I don't think that I have actually made Manicotti since that night but it is said that food evokes memories, right?  But what about metabolism?  Can food bring back your metabolism?  The last time I had Manicotti, I was definitely a lot lighter and this pasta diet seems to be working for Giada de Laurentiis as well.  So I decided to try her Manicotti recipe and here it is, my new weight loss plan.

    Giada de Laurentiis
    Photo by Gavin Bond
    Marinara Sauce

    1/2 cup extra-virgin olive oil
    2 small onions, finely chopped
    2 garlic cloves, finely chopped
    2 stalks celery, finely chopped
    2 carrots, peeled and finely chopped
    1/2 teaspoon sea salt
    1/2 teaspoon freshly ground black pepper
    2 (32-ounce) cans crushed tomatoes
    2 dried bay leaves

    In a large casserole pot, heat the oil over a medium-high flame. Add the onions and garlic and saute until the onions are translucent, about 10 minutes. Add the celery, carrots, and 1/2 teaspoon of each salt and pepper. Saute until all the vegetables are soft, about 10 minutes. Add the tomatoes and bay leaves, and simmer uncovered over low heat until the sauce thickens, about 1 hour. Remove and discard the bay leaf. Season the sauce with more salt and pepper, to taste. (The sauce can be made 1 day ahead. Cool, then cover and refrigerate. Rewarm over medium heat before using.)

    Beef and Cheese Manicotti
    4 teaspoons olive oil
    1 medium onion, coarsely chopped
    1 pound ground beef moose
    Salt and freshly ground black pepper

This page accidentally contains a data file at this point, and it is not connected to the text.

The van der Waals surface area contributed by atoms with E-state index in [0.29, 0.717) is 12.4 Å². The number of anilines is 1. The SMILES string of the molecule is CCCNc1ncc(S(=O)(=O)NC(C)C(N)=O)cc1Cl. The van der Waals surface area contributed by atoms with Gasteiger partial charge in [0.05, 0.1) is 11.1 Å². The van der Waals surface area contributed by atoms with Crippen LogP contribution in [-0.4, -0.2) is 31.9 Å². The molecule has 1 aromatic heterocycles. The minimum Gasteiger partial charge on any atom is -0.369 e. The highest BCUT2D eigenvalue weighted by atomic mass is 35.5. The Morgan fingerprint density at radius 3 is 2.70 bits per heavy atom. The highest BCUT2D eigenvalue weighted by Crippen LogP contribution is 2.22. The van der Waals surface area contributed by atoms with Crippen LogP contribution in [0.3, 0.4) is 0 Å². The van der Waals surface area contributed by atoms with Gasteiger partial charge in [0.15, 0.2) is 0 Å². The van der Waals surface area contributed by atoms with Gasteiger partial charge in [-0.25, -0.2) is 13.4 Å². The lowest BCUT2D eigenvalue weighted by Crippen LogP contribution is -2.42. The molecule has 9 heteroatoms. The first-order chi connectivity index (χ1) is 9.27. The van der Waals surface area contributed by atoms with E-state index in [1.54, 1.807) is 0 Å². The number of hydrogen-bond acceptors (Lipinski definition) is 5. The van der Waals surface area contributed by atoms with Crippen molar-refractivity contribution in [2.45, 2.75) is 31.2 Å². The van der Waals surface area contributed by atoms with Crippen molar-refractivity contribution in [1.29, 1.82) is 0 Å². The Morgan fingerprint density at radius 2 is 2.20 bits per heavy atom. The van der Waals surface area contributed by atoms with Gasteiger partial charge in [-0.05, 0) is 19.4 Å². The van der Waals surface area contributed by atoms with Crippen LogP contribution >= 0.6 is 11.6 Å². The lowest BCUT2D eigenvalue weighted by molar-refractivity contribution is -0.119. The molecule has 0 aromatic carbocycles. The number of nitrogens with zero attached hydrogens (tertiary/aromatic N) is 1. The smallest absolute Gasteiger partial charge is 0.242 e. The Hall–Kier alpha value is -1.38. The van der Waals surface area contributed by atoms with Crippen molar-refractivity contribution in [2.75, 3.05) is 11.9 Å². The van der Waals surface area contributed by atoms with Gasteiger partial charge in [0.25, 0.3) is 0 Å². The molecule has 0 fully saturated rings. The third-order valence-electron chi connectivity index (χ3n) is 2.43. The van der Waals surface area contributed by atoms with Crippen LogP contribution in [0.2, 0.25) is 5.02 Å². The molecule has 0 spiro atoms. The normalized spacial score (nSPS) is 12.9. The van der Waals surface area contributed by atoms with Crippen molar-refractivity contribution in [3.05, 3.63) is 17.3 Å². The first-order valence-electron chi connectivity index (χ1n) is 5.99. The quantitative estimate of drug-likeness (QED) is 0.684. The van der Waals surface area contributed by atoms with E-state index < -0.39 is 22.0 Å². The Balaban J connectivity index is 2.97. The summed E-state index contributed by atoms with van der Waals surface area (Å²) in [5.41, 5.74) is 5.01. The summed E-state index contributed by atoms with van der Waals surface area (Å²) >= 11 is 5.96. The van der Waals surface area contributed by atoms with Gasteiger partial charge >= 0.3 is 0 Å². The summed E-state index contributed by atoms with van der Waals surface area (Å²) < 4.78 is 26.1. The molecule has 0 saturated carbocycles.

14 (8-ounce package) manicotti
    1 (15-ounce) container whole-milk ricotta
    3 cups shredded mozzarella
    1 cup grated Parnesan
    2 tablespoons chopped fresh Italian parsley leaves
    2 garlic cloves, minced
    3 cups Marinara Sauce (recipe above)
    2 tablespoons butter, cut into pieces

    Heat a heavy medium skillet over medium heat. Add 1 teaspoon of the olive oil, onion and ground beef. Season with salt and pepper. Saute until the meat browns and the onion is translucent, about 5 minutes. Remove from the heat, and cool.

    Brush 1 teaspoon of oil over a large baking sheet. Cook the manicotti in a large pot of boiling salted water until slightly softened, but still very firm to the bite, about 4 to 6 minutes. Using a slotted spoon, transfer the manicotti from the pot to the oiled baking sheet and cool.

    Meanwhile, combine the ricotta, 1 1/2 to 2 cups mozzarella cheese, 1/2 cup Parmesan, and parsley. Add the garlic, salt, and pepper to taste, and mix. Stir the cooled meat mixture into the cheese mixture.

    Preheat the oven to 350 degrees F.

    Brush the remaining 2 teaspoons of oil over a 13 by 9 by 2-inch glass baking dish.  Spoon 1 1/2 cups of the marinara sauce over the bottom of the prepared dish. Fill the manicotti with the cheese-meat mixture. Arrange the stuffed pasta in a single layer in the prepared dish and spoon the remaining sauce over.

    Sprinkle the remaining 1 1/2 cups of mozzarella cheese, then the remaining 1/2 cup of Parmesan over the stuffed pasta. Dot entire dish with the butter pieces. Bake the manicotti uncovered until heated through and the sauce bubbles on the sides of the dish, about 30 to 35 minutes. Let the manicotti stand 5 minutes and serve.


    Tuesday, October 19, 2010

    grape leaves stuffed with ground moose and rice

    I remember a neighborhood that I lived in long ago and the first time we were invited across the street to join our neighbors for dinner.  These particular neighbors owned a restaurant and he was as Greek as they come.  I decided that I would bring Spanacopita to dinner.  One of the other guests remarked that she thought that I was pretty nervy to be bringing Spanacopita to this particular house.  I really hadn't thought anything of it until she mentioned it.